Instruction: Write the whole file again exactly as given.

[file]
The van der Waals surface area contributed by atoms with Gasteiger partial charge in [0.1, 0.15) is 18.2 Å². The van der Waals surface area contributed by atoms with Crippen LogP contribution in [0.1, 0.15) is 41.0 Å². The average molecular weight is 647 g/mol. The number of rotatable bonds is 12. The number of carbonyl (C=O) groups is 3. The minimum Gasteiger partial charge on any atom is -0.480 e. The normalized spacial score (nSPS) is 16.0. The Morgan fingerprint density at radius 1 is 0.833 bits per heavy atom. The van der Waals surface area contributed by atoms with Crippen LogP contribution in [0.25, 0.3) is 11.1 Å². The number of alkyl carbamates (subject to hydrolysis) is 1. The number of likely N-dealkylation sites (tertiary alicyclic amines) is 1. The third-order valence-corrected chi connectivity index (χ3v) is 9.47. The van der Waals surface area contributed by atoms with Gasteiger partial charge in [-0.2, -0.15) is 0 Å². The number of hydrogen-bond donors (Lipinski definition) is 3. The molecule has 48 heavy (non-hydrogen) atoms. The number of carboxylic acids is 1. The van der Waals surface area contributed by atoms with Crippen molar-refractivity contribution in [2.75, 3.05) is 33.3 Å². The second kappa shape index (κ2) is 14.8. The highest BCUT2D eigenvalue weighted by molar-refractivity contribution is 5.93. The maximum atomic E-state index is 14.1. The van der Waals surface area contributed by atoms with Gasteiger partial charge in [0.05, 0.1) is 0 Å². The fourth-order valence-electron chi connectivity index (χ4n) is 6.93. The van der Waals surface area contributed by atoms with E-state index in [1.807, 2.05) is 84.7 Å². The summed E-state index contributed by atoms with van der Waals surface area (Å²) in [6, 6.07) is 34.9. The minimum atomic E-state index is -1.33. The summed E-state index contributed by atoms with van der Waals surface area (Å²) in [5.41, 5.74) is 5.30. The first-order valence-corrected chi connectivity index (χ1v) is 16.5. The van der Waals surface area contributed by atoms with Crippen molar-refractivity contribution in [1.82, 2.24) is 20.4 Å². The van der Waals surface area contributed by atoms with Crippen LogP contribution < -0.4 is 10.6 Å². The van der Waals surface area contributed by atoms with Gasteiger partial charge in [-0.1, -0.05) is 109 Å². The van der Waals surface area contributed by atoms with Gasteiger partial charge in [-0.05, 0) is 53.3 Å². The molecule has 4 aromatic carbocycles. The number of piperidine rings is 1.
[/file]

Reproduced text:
The van der Waals surface area contributed by atoms with Gasteiger partial charge in [0.1, 0.15) is 18.2 Å². The van der Waals surface area contributed by atoms with Crippen LogP contribution in [0.1, 0.15) is 41.0 Å². The average molecular weight is 647 g/mol. The number of rotatable bonds is 12. The number of carbonyl (C=O) groups is 3. The minimum Gasteiger partial charge on any atom is -0.480 e. The normalized spacial score (nSPS) is 16.0. The Morgan fingerprint density at radius 1 is 0.833 bits per heavy atom. The van der Waals surface area contributed by atoms with Crippen LogP contribution in [0.25, 0.3) is 11.1 Å². The number of alkyl carbamates (subject to hydrolysis) is 1. The number of likely N-dealkylation sites (tertiary alicyclic amines) is 1. The third-order valence-corrected chi connectivity index (χ3v) is 9.47. The van der Waals surface area contributed by atoms with Gasteiger partial charge in [-0.2, -0.15) is 0 Å². The number of hydrogen-bond donors (Lipinski definition) is 3. The molecule has 48 heavy (non-hydrogen) atoms. The number of carboxylic acids is 1. The van der Waals surface area contributed by atoms with Crippen molar-refractivity contribution in [2.75, 3.05) is 33.3 Å². The second kappa shape index (κ2) is 14.8. The highest BCUT2D eigenvalue weighted by molar-refractivity contribution is 5.93. The maximum atomic E-state index is 14.1. The van der Waals surface area contributed by atoms with Gasteiger partial charge in [0.05, 0.1) is 0 Å². The fourth-order valence-electron chi connectivity index (χ4n) is 6.93. The van der Waals surface area contributed by atoms with E-state index in [1.807, 2.05) is 84.7 Å². The summed E-state index contributed by atoms with van der Waals surface area (Å²) in [6, 6.07) is 34.9. The minimum atomic E-state index is -1.33. The summed E-state index contributed by atoms with van der Waals surface area (Å²) in [5.41, 5.74) is 5.30. The first-order valence-corrected chi connectivity index (χ1v) is 16.5. The van der Waals surface area contributed by atoms with Crippen molar-refractivity contribution in [1.82, 2.24) is 20.4 Å². The van der Waals surface area contributed by atoms with Crippen LogP contribution < -0.4 is 10.6 Å². The van der Waals surface area contributed by atoms with Gasteiger partial charge in [-0.1, -0.05) is 109 Å². The van der Waals surface area contributed by atoms with Gasteiger partial charge in [-0.05, 0) is 53.3 Å². The molecule has 4 aromatic carbocycles. The number of piperidine rings is 1.